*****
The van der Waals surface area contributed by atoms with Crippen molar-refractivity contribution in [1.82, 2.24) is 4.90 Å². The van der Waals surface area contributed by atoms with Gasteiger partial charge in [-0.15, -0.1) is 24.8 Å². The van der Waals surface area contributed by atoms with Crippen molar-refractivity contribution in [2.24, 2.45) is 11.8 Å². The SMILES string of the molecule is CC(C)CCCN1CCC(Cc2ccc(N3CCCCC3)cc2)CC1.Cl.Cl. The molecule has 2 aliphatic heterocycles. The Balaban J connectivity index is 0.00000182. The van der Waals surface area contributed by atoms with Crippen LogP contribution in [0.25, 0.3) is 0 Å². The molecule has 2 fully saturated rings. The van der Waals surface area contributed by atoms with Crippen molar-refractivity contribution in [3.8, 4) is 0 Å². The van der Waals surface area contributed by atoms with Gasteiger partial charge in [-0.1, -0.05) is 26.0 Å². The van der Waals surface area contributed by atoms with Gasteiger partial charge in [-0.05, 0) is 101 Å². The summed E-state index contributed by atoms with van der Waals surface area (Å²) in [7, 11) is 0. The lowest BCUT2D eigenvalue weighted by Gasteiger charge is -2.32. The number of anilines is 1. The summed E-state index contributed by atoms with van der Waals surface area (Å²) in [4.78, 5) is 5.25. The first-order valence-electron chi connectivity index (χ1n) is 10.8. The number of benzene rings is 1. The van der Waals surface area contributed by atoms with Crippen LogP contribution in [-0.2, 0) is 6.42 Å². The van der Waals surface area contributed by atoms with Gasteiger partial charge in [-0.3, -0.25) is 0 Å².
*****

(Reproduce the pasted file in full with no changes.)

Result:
The van der Waals surface area contributed by atoms with Crippen molar-refractivity contribution in [1.82, 2.24) is 4.90 Å². The van der Waals surface area contributed by atoms with Gasteiger partial charge in [-0.15, -0.1) is 24.8 Å². The van der Waals surface area contributed by atoms with Crippen molar-refractivity contribution in [2.24, 2.45) is 11.8 Å². The SMILES string of the molecule is CC(C)CCCN1CCC(Cc2ccc(N3CCCCC3)cc2)CC1.Cl.Cl. The molecule has 2 aliphatic heterocycles. The Balaban J connectivity index is 0.00000182. The van der Waals surface area contributed by atoms with Crippen LogP contribution in [0.25, 0.3) is 0 Å². The molecule has 2 fully saturated rings. The van der Waals surface area contributed by atoms with Crippen molar-refractivity contribution in [3.8, 4) is 0 Å². The van der Waals surface area contributed by atoms with Gasteiger partial charge in [-0.1, -0.05) is 26.0 Å². The van der Waals surface area contributed by atoms with Gasteiger partial charge in [-0.05, 0) is 101 Å². The summed E-state index contributed by atoms with van der Waals surface area (Å²) in [7, 11) is 0. The lowest BCUT2D eigenvalue weighted by Gasteiger charge is -2.32. The number of anilines is 1. The summed E-state index contributed by atoms with van der Waals surface area (Å²) in [4.78, 5) is 5.25. The first-order valence-electron chi connectivity index (χ1n) is 10.8. The number of benzene rings is 1. The van der Waals surface area contributed by atoms with Crippen LogP contribution in [-0.2, 0) is 6.42 Å². The van der Waals surface area contributed by atoms with Gasteiger partial charge in [-0.3, -0.25) is 0 Å².